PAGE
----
This is easily the best thing I got at Gencon last year and has paid for itself several times over at this point. The fact that it’s open content shouldn’t deter you either; what’s the random shopkeeper the PCs have decided to stiff have for attack options? Now those are at hand (not on a website, though that’s certainly good for preparing the game). Maybe this is their retirement from adventuring and they have class levels?

Heck, let’s say they’re a fence and some brutes are waiting across the street for just such an occasion. Now you’ve got the tools as GM to truly flesh out the world in an instant.
No excessive math, no questioning about the legitimacy of a random NPC’s skill bonus, no fuss.

This is something Paizo was smart to expand on from the (difficult to keep in stock) Gamemastery Guide and its uses go much farther than that.

Another way I utilize this as a GM (other than to quickly find basic stats for an NPC that’ll get a proper write-up later) is for character creation. As a veteran player I know exactly what I want my 1st level bard to have, but most people new to the game have enough of a time getting their head around all the numbers for attack, skill ranks, and the like already. So I hand them my NPC Codex and say, “look through these characters in the back of the book, this section here—if you don’t want to play one that’s fine, but just copy their gear until we have a chance to get you properly equipped between sessions.”
That single step has greased the wheels for new players at my table several times already and I cannot thank Paizo enough for it.

Then there’s the third reason I bought the NPC Codex; as OGL material, you can freely reference and site NPCs in the book just as you would a monster from one of the Bestiaries. It’s rare for me not to include one or two entries from the NPC Codex as functionaries from a given settlement in an adventure and on more than one occasion I’ve made the book a central part of my design for a module, fleshing out the cities within (or in one case, a single extremely detailed city) by referencing a dozen entries—giving me time and most importantly space.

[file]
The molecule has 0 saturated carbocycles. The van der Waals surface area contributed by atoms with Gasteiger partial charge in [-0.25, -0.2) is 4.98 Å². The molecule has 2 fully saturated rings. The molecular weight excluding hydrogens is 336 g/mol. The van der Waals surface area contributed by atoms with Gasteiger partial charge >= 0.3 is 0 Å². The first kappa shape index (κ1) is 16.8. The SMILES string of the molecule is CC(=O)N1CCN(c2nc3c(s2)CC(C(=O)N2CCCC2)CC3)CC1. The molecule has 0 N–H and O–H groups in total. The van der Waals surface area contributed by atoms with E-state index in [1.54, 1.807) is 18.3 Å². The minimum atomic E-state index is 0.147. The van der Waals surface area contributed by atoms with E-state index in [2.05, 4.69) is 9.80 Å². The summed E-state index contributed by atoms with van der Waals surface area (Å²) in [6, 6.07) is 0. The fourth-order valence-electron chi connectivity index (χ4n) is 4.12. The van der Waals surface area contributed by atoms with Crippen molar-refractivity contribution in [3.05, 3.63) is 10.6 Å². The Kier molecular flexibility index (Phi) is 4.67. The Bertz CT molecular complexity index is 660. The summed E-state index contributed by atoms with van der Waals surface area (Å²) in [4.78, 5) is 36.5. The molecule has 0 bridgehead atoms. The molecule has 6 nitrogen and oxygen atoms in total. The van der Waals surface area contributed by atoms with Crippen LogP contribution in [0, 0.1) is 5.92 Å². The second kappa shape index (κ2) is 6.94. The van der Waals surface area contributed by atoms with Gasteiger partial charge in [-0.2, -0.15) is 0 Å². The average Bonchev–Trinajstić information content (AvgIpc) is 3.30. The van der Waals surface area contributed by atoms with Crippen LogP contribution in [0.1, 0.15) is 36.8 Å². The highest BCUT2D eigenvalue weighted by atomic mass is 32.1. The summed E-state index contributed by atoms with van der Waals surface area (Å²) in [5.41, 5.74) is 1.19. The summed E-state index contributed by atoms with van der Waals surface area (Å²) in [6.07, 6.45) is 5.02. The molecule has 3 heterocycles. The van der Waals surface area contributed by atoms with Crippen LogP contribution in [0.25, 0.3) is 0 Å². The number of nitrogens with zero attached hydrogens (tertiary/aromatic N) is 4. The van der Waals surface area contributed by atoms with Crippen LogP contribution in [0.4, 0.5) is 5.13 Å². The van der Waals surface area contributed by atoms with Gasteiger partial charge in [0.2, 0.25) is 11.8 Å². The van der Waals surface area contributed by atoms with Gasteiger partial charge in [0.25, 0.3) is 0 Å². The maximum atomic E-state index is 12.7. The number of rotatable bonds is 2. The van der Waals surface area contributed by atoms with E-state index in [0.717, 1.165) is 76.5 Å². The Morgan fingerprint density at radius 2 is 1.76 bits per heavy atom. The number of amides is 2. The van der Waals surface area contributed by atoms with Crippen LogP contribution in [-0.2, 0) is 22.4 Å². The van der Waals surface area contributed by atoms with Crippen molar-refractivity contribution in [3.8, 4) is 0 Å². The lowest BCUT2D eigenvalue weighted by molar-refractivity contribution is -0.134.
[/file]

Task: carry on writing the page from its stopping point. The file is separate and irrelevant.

I prefer to get paid by the word for my work—a bird in the hand is worth two in the bush, as they say, and bill collectors are rarely encouraged by the promise of royalties. It cannot be stressed enough how valuable this book has been to me; it has literally paid for itself several times over and definitely been a deciding factor in certain contracts.

For instance, last week I wrote a module with multiple distinct settlements and an epic scale in the endgame for a publisher new to me—a very large project. We’re talking tens of thousands of words to establish a sense of completion once you factor in all the nobility (king, high mage, other town’s nobles, and a few other pertinent characters). Using the NPC Codex (retired adventurers to lord over the lesser towns and fill in the ruling class of the main city), I managed to (brilliantly) fit it just inside of 17,000 words.

Don’t get me wrong—I also did not have to create another dozen high-level stat blocks and that was a huge time saver, but the space issue easily outweighs it.

All in all, the NPC Codex is a smart buy and still one of my most valued purchases. If you don’t have it already, go buy a copy from Phil down at Gamemasters or if you don’t live near Pittsburgh, your local gaming haven—you’ll be happy you did. 

Playtesting Tuesdays

Every Tuesday from 3-7 PM, I run a Pathfinder game at Game Masters, my favorite hobby store from childhood (and it remains so). Partly for my players, partly for promoting Phil’s (the owner) site and mostly to allow folks new to the game to catch up with what’s going on (and see if it’s for them), I keep a written record of what I can talk about—a journal of their adventures.

Thus far there has been….

Out of Feiknstafir, On To Lethis and Meeting The Red

Dashing Past Dashporte and the Odd Octopus

and Duplicitous Doings, Undead Awakenings and the Twilight Twins.

If you’ve got a minute to read, you may find them interesting—I for one have been immensely enjoying the sessions with this group, and look forward to it every Tuesday.
You might too. 🙂

Kickstarter February, it looks like

I’m extremely busy so I’ll be brief: Pathfinder goodies are on the way!

Amora Game is releasing Liber Influxus Communis, a book with classes. Within are the mnemonic and the conduit! The former is a memory stealing, feat/skill swapping monk and the latter absorbs spells and shoots them back out/leaps crazy far/etc. There’s a preview of those two and Scott Gladstein’s survivor class on DriveThruRPG.com and RPGNow.com. It is already funded, but you should throw down just to get a copy.

Finally, there’s Dragon Tiger Ox. The boat already set sail on this guy, but I’m talking to Scott Gladstein right now and he’s in the final phases of layout, which means it gets released today. Pick it up for the fantastic martial arts action it’ll bring to your Pathfinder game, but read my section first: The 36 Chambers (oh I went there; I went there, took pictures of the great Brass Monkey, and now I’ve come home and they’re DEVELOPED!)

As always, there’s more going on, but this seems like a good place to stopper myself.